To see what would happen, I broke out the iron and a hand towel and I heated up one of my extra pieces. It did not flatten itself out all alone, but it softened the material enough so I could easily de-curl the problem spots by "back-rolling" it. I presume that heating it up is OK since I've heard that heating it is one way to reposition a piece after it has been glued.

    Anyway, it seems to be working fine this way. I plan to get everything as flat as I can and then glue it up.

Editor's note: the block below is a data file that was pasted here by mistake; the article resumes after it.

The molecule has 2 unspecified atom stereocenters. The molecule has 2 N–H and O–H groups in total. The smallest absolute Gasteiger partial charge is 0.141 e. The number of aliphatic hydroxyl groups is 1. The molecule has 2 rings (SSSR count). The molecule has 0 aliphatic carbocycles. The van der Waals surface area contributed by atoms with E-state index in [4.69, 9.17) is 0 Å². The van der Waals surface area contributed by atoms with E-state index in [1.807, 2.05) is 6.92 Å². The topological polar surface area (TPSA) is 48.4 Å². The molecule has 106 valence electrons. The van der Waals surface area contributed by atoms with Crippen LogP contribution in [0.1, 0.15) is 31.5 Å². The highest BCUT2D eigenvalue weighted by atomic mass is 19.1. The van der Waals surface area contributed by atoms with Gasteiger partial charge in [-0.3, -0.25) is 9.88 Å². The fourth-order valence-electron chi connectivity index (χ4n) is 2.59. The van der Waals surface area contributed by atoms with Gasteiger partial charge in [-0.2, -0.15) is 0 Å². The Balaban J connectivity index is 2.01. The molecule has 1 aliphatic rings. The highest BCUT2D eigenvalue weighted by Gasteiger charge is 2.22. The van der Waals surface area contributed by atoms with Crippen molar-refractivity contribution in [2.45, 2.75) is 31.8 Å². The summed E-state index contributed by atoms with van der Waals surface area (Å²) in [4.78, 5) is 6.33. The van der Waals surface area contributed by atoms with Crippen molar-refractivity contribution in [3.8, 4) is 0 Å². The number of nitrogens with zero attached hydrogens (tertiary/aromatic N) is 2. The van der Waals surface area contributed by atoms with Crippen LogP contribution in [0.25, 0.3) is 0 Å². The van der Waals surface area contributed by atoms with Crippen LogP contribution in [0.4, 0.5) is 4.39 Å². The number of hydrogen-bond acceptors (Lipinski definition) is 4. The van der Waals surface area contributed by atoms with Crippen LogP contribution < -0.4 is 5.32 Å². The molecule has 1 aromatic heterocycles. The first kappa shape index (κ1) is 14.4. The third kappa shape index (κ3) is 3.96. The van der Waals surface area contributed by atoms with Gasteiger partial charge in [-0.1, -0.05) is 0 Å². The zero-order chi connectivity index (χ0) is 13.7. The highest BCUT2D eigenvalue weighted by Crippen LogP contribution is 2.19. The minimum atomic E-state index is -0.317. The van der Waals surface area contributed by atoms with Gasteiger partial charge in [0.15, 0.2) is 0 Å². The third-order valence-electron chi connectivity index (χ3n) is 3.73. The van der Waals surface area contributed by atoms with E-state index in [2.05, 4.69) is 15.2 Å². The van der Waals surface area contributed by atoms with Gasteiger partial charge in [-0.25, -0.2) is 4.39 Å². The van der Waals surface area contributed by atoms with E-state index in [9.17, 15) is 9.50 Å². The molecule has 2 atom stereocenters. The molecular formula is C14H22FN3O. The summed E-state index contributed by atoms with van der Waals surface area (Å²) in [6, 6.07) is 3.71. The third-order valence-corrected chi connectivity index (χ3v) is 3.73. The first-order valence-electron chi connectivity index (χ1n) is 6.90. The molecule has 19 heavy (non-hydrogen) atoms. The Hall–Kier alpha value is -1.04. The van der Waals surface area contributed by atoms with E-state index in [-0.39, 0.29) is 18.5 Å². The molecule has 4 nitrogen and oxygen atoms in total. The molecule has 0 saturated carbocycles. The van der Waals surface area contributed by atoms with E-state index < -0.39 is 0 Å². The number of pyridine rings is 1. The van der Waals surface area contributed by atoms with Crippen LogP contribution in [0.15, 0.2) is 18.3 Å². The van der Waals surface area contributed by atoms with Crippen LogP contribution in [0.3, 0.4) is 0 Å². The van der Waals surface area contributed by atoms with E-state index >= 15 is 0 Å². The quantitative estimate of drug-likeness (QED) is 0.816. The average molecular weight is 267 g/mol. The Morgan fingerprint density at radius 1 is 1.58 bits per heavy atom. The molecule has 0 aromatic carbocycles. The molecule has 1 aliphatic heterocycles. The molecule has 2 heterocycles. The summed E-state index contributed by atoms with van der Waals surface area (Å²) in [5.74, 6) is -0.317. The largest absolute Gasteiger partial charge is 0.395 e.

Thanks again for all of the help!

  12. #12
    Quote Originally Posted by Bill White View Post
    Formica is not a generic term. It is a brand name. WilsonArt is a brand name. The laminate police will get ya if ya don't use the terms correctly.
    Glue it down as is the norm, roll it with a j roller with plenty of attention to the edges.
    Bill
    Bill, you got me shakin' in my boots. The laminate police! I just told my wife to lock the doors and check the phones for bugs :-) Maybe I should call it "melamine-resin-impregnated composite plastic laminate". That should make things much clearer! :-)

  13. #13
    Wet the back with a spray bottle, and iron it till it's dry. It takes about 350 degrees F to soften high pressure laminate.

  14. #14